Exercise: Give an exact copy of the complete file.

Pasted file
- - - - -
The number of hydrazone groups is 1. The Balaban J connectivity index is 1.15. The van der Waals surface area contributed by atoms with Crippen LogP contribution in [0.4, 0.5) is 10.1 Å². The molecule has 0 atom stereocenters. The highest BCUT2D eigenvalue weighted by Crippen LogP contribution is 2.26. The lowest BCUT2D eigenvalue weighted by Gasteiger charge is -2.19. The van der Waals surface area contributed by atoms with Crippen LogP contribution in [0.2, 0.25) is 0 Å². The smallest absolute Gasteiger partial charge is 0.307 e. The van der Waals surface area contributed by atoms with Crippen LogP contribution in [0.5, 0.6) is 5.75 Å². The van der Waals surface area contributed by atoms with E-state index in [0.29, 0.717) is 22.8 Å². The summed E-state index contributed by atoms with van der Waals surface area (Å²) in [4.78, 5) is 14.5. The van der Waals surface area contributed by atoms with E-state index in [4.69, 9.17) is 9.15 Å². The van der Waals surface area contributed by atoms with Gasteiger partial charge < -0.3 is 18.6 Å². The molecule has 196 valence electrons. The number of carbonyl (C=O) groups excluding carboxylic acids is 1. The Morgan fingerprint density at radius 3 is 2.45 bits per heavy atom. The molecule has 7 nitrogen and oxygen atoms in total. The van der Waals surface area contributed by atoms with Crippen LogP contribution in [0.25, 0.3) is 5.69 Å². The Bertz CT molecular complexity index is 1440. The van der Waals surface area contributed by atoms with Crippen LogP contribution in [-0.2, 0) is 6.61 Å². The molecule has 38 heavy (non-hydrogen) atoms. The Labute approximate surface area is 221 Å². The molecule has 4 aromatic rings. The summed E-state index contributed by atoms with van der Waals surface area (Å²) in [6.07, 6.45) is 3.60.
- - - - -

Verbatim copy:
The number of hydrazone groups is 1. The Balaban J connectivity index is 1.15. The van der Waals surface area contributed by atoms with Crippen LogP contribution in [0.4, 0.5) is 10.1 Å². The molecule has 0 atom stereocenters. The highest BCUT2D eigenvalue weighted by Crippen LogP contribution is 2.26. The lowest BCUT2D eigenvalue weighted by Gasteiger charge is -2.19. The van der Waals surface area contributed by atoms with Crippen LogP contribution in [0.2, 0.25) is 0 Å². The smallest absolute Gasteiger partial charge is 0.307 e. The van der Waals surface area contributed by atoms with Crippen LogP contribution in [0.5, 0.6) is 5.75 Å². The van der Waals surface area contributed by atoms with E-state index in [0.29, 0.717) is 22.8 Å². The summed E-state index contributed by atoms with van der Waals surface area (Å²) in [4.78, 5) is 14.5. The van der Waals surface area contributed by atoms with E-state index in [4.69, 9.17) is 9.15 Å². The van der Waals surface area contributed by atoms with Gasteiger partial charge < -0.3 is 18.6 Å². The molecule has 196 valence electrons. The number of carbonyl (C=O) groups excluding carboxylic acids is 1. The Morgan fingerprint density at radius 3 is 2.45 bits per heavy atom. The molecule has 7 nitrogen and oxygen atoms in total. The van der Waals surface area contributed by atoms with Crippen LogP contribution in [0.25, 0.3) is 5.69 Å². The Bertz CT molecular complexity index is 1440. The van der Waals surface area contributed by atoms with Crippen LogP contribution in [-0.2, 0) is 6.61 Å². The molecule has 38 heavy (non-hydrogen) atoms. The Labute approximate surface area is 221 Å². The molecule has 4 aromatic rings. The summed E-state index contributed by atoms with van der Waals surface area (Å²) in [6.07, 6.45) is 3.60.